Musical genius is most appreciated in the setting of the complex and challenging. Yet, complex is not synonymous with complicated, harmony does not need convoluted tones, and virtuosity can be appreciated even in simple rhythms. Critical then to our understanding of clinical performance of avant garde medical devices is defining terms. Drug-eluting stent “failure” can be defined operationally in the same way as material failure: inadequate function in the setting of a given load or strain. The inability to withstand stress may take many forms that can change over time. Failure may be manifest acutely as the inability to deliver a stent to the desired location, subacutely as stent thrombosis or postprocedural myonecrosis, and later as restenosis. “Simple lesions” are those in which few devices should fail. “Complex” lesions, in contrast, have a heightened risk of failure. To be of value, each scale of advancing complexity must provoke higher failure rates for each device, and one device may fail sooner than another along one such “complexity” scale and later along another.
We predicted that differences between bare metal stents would have become apparent, had randomized trials been “pushed” into more complex lesions, but such trials were difficult to conduct.2 As advanced drug-eluting stent designs have enhanced deliverability and reduced restenosis rates, 7 randomized trials comparing directly the 2 Food and Drug Administration (FDA)-approved drug-eluting stents, Cypher (Cordis-Johnson and Johnson) and Taxus (Boston Scientific, Boston, Mass), have been reported.11–17 These trials report a broad range of restenotic failure as evidenced by the need for revascularization. Across these trials, driven by a variety of factors, revascularization rates vary quite widely. In this regard, the clinical end point of target lesion revascularization (TLR) becomes 1 measure of device failure, and when the 7 trials are depicted in order of increasing TLR, the rate of failure increases more slowly with 1 device than the other (the curves diverge, Figure 1). Moreover, the separation between the failure rates of the two devices broadens in direct relation to the degree of “complexity” (Figure 2). Finally, TLR rates for Taxus and Cypher stents correlate remarkably (Figure 3), confirming that trial-specific events and conditions determined TLR. This correlation, however, does not correspond one-to-one, as would be expected if each device responded identically to advancing complexity. On the contrary, the ratio of TLR (the slope) was greater than 3, suggesting that although both devices are subject to increasing failure as complexity increases, 1 device becomes ever-more likely than the other to fail when applied in settings with ever-higher TLR risk. In other words, composite medical devices with a wide range of structural, geometric, and pharmacological differences can be shown to produce different clinical effects as the environments in which they are tested become increasingly complex.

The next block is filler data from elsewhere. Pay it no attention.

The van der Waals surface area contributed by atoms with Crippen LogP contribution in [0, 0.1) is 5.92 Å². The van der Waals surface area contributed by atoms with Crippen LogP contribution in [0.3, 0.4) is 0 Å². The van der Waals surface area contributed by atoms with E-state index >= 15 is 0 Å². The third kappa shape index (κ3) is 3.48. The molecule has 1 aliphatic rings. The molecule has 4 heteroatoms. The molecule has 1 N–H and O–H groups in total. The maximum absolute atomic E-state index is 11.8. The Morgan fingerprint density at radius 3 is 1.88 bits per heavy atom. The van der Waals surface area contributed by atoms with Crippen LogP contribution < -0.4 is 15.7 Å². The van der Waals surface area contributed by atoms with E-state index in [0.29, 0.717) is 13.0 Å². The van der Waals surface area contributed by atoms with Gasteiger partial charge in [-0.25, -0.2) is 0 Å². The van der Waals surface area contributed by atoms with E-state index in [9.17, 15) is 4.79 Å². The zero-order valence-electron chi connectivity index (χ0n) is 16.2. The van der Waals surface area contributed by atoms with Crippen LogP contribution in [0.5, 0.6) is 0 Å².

What the Individual Trials Cannot Tell Us
The progressive difference between the performances of the 2 FDA-approved drug-eluting stents as they are pushed into more complex settings is precisely what one would anticipate from medical devices with different performance signatures. However, a central limitation of most randomized trials, even those that push the limits of complexity, is the inability to identify predictors of failure because of the low numbers of patients enrolled. From the perspectives of investigation, device development, and clinical practice, knowing which patient or lesion characteristics confer higher failure rates is critical information. Our analysis has centered on restenosis. Other failure modes such as stent thrombosis, postprocedural myonecrosis, or even late processes such as plaque rupture, enhanced disease at a distance, and excitation of a heightened immune state are no less critical and may be determined by completely different device or patient characteristics.
It is in this light that the registry report of Kastrati et al18 in the current issue of Circulation is of greatest value. There are 2 ways in which well-executed registry or pooled data can be most complementary to randomized trials. First, large numbers of patients provide a higher incidence of rare failure modes as well as allow more granular determination of lesion- or patient-specific predictors of failure. For example, a pooled analysis of several head-to-head randomized bare metal stent trials allowed identification of clear risk factors for stent thrombosis that had eluded analysis of the individual (smaller) trials.19 Second, registry or pooled data may incorporate a broader range of patient characteristics, allowing greater discrimination between devices. The report of Kastrati et al18 may fall into this category as well, as it includes “high risk” populations from several randomized trials.